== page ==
A Pointed Lesson on Talking Points

Rep. John Boehner, R-Ohio, on "Face the Nation," Sept. 12, 2010.
House Republican Leader John Boehner did a rare thing on this broadcast last week - he got off the talking points.

I asked him about extending the Bush tax cuts that expire this year. Boehner gave me the GOP line: We should extend those cuts for all Americans, rich and poor.

Democrats want to extend the cuts only to those making less than $250,000 a year.

And when I pressed Boehner, he carefully said that was just bad policy. BUT if it came down to tax cuts only for the lower- and middle-income groups or no tax cuts at all, he said he would reluctantly vote for just the lower- and middle-income cuts.

That was big news across the country, and it set off a thunderbolt of reaction in both parties.

By mid-afternoon the White House acknowledged Boehner's change in position, but added in a written press release: "Time will tell if his actions will be anything but continued support for the failed policies that got us into this mess."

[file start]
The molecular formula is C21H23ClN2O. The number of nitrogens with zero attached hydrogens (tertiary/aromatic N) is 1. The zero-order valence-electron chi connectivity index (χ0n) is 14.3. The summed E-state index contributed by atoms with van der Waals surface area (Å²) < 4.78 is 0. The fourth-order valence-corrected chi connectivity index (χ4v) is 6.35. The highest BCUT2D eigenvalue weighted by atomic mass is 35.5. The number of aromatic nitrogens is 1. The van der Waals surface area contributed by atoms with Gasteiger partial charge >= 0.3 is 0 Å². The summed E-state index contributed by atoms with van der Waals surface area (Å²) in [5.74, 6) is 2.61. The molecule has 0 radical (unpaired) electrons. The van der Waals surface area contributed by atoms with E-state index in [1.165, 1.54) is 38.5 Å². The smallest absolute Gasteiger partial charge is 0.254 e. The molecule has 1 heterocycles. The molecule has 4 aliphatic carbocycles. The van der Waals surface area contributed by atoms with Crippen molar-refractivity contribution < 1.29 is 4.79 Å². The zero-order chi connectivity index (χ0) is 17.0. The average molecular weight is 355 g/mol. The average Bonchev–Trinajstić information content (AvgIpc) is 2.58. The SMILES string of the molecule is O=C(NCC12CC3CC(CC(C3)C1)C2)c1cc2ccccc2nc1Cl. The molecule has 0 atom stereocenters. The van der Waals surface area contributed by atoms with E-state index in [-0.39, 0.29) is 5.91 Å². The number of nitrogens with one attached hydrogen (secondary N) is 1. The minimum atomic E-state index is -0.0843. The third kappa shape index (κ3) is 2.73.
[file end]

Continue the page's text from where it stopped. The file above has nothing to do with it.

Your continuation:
Blame it on a long memory, but I can remember when the first move by a president like Lyndon Johnson or maybe a smart aide in the Eisenhower White House would not have been a snarky press release.

I'm guessing LBJ would have been on the phone to Boehner in five minutes after seeing him on TV, saying something like, "If you're serious, why don't you come over here quietly and we'll try to work out something good for both of us and the folks out there?"

Call me a romantic, but I believe that might have happened.

As we saw, no chance it could happen today.

And we're right back to the partisan war. Too bad, really.

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    Bob Schieffer is a CBS News political contributor and former anchor of "Face The Nation," which he moderated for 24 years before retiring in 2015.